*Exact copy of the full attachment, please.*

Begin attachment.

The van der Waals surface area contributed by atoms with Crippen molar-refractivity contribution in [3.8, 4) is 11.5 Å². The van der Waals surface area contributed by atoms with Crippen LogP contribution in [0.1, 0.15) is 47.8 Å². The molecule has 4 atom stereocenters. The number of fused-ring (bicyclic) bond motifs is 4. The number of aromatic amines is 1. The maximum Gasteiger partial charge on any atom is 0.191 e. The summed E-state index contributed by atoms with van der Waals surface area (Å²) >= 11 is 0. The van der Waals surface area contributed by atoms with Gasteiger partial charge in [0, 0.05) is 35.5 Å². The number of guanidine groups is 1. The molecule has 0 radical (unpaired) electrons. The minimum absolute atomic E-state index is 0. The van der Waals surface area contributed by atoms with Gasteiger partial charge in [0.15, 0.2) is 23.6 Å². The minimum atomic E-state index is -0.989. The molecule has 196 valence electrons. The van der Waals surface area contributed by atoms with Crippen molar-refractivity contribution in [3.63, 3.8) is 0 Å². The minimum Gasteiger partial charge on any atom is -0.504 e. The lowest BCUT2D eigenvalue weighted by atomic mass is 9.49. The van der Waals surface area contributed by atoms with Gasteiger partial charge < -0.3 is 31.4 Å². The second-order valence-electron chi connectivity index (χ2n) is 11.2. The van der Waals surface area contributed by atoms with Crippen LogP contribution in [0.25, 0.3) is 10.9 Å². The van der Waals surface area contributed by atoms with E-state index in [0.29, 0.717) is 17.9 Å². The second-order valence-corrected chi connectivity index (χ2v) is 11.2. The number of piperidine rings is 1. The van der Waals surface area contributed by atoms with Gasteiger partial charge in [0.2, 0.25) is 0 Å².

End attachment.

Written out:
The van der Waals surface area contributed by atoms with Crippen molar-refractivity contribution in [3.8, 4) is 11.5 Å². The van der Waals surface area contributed by atoms with Crippen LogP contribution in [0.1, 0.15) is 47.8 Å². The molecule has 4 atom stereocenters. The number of fused-ring (bicyclic) bond motifs is 4. The number of aromatic amines is 1. The maximum Gasteiger partial charge on any atom is 0.191 e. The summed E-state index contributed by atoms with van der Waals surface area (Å²) >= 11 is 0. The van der Waals surface area contributed by atoms with Gasteiger partial charge in [0, 0.05) is 35.5 Å². The number of guanidine groups is 1. The molecule has 0 radical (unpaired) electrons. The minimum absolute atomic E-state index is 0. The van der Waals surface area contributed by atoms with Gasteiger partial charge in [0.15, 0.2) is 23.6 Å². The minimum atomic E-state index is -0.989. The molecule has 196 valence electrons. The van der Waals surface area contributed by atoms with Crippen molar-refractivity contribution in [3.63, 3.8) is 0 Å². The minimum Gasteiger partial charge on any atom is -0.504 e. The lowest BCUT2D eigenvalue weighted by atomic mass is 9.49. The van der Waals surface area contributed by atoms with Gasteiger partial charge < -0.3 is 31.4 Å². The second-order valence-electron chi connectivity index (χ2n) is 11.2. The van der Waals surface area contributed by atoms with Crippen LogP contribution in [0.25, 0.3) is 10.9 Å². The van der Waals surface area contributed by atoms with E-state index in [0.29, 0.717) is 17.9 Å². The second-order valence-corrected chi connectivity index (χ2v) is 11.2. The number of piperidine rings is 1. The van der Waals surface area contributed by atoms with Gasteiger partial charge in [0.2, 0.25) is 0 Å².